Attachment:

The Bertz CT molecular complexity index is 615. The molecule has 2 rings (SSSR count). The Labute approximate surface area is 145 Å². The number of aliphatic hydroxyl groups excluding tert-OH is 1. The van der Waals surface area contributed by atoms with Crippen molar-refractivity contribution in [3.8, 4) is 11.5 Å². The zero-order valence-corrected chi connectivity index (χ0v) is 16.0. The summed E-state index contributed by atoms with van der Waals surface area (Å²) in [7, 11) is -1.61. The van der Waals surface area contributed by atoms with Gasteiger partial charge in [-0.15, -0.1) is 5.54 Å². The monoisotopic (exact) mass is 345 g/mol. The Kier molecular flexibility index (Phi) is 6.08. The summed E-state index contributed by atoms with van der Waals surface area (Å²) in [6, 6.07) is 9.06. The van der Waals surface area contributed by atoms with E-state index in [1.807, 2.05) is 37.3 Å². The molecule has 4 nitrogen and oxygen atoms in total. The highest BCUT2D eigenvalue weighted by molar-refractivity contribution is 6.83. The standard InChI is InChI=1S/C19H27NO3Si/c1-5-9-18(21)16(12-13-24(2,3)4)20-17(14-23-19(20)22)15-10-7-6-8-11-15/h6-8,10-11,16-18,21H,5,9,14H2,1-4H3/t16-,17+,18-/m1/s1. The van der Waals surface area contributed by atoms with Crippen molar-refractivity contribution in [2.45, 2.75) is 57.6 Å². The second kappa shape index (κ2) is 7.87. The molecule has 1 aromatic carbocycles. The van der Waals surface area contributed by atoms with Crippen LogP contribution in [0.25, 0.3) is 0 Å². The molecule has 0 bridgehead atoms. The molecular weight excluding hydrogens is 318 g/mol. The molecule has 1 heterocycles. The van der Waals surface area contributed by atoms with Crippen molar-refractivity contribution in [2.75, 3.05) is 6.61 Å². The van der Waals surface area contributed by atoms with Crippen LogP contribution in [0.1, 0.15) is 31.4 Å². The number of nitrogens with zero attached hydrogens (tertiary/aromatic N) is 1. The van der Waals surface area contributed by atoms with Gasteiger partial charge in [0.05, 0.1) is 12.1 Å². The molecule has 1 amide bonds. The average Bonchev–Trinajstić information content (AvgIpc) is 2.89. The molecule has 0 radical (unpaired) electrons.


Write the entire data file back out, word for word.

The Bertz CT molecular complexity index is 615. The molecule has 2 rings (SSSR count). The Labute approximate surface area is 145 Å². The number of aliphatic hydroxyl groups excluding tert-OH is 1. The van der Waals surface area contributed by atoms with Crippen molar-refractivity contribution in [3.8, 4) is 11.5 Å². The zero-order valence-corrected chi connectivity index (χ0v) is 16.0. The summed E-state index contributed by atoms with van der Waals surface area (Å²) in [7, 11) is -1.61. The van der Waals surface area contributed by atoms with Gasteiger partial charge in [-0.15, -0.1) is 5.54 Å². The monoisotopic (exact) mass is 345 g/mol. The Kier molecular flexibility index (Phi) is 6.08. The summed E-state index contributed by atoms with van der Waals surface area (Å²) in [6, 6.07) is 9.06. The van der Waals surface area contributed by atoms with E-state index in [1.807, 2.05) is 37.3 Å². The molecule has 4 nitrogen and oxygen atoms in total. The highest BCUT2D eigenvalue weighted by molar-refractivity contribution is 6.83. The standard InChI is InChI=1S/C19H27NO3Si/c1-5-9-18(21)16(12-13-24(2,3)4)20-17(14-23-19(20)22)15-10-7-6-8-11-15/h6-8,10-11,16-18,21H,5,9,14H2,1-4H3/t16-,17+,18-/m1/s1. The van der Waals surface area contributed by atoms with Crippen molar-refractivity contribution in [2.45, 2.75) is 57.6 Å². The second kappa shape index (κ2) is 7.87. The molecule has 1 aromatic carbocycles. The van der Waals surface area contributed by atoms with Crippen LogP contribution in [0.25, 0.3) is 0 Å². The molecule has 0 bridgehead atoms. The molecular weight excluding hydrogens is 318 g/mol. The molecule has 1 heterocycles. The van der Waals surface area contributed by atoms with Crippen molar-refractivity contribution in [2.75, 3.05) is 6.61 Å². The van der Waals surface area contributed by atoms with Crippen LogP contribution in [0.1, 0.15) is 31.4 Å². The number of nitrogens with zero attached hydrogens (tertiary/aromatic N) is 1. The van der Waals surface area contributed by atoms with Gasteiger partial charge in [0.05, 0.1) is 12.1 Å². The molecule has 1 amide bonds. The average Bonchev–Trinajstić information content (AvgIpc) is 2.89. The molecule has 0 radical (unpaired) electrons.